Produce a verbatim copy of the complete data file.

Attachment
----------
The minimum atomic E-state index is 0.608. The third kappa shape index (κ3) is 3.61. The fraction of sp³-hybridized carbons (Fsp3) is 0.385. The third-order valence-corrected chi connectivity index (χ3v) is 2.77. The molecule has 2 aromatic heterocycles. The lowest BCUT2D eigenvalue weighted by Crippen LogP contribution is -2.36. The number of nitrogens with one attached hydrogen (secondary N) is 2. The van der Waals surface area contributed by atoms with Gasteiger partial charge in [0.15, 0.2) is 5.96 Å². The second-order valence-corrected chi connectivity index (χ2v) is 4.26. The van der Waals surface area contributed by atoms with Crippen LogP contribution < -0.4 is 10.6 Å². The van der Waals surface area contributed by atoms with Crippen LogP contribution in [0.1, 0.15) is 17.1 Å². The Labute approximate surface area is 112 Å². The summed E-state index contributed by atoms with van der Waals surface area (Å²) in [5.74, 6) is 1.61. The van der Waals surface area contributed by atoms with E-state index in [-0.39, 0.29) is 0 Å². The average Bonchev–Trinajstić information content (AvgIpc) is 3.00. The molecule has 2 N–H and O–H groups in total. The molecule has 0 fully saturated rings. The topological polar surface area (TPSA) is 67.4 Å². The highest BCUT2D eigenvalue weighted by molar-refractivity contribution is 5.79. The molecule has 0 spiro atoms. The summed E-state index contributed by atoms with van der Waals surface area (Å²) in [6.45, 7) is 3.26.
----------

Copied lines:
The minimum atomic E-state index is 0.608. The third kappa shape index (κ3) is 3.61. The fraction of sp³-hybridized carbons (Fsp3) is 0.385. The third-order valence-corrected chi connectivity index (χ3v) is 2.77. The molecule has 2 aromatic heterocycles. The lowest BCUT2D eigenvalue weighted by Crippen LogP contribution is -2.36. The number of nitrogens with one attached hydrogen (secondary N) is 2. The van der Waals surface area contributed by atoms with Gasteiger partial charge in [0.15, 0.2) is 5.96 Å². The second-order valence-corrected chi connectivity index (χ2v) is 4.26. The van der Waals surface area contributed by atoms with Crippen LogP contribution < -0.4 is 10.6 Å². The van der Waals surface area contributed by atoms with Crippen LogP contribution in [0.1, 0.15) is 17.1 Å². The Labute approximate surface area is 112 Å². The summed E-state index contributed by atoms with van der Waals surface area (Å²) in [5.74, 6) is 1.61. The van der Waals surface area contributed by atoms with E-state index in [-0.39, 0.29) is 0 Å². The average Bonchev–Trinajstić information content (AvgIpc) is 3.00. The molecule has 2 N–H and O–H groups in total. The molecule has 0 fully saturated rings. The topological polar surface area (TPSA) is 67.4 Å². The highest BCUT2D eigenvalue weighted by molar-refractivity contribution is 5.79. The molecule has 0 spiro atoms. The summed E-state index contributed by atoms with van der Waals surface area (Å²) in [6.45, 7) is 3.26.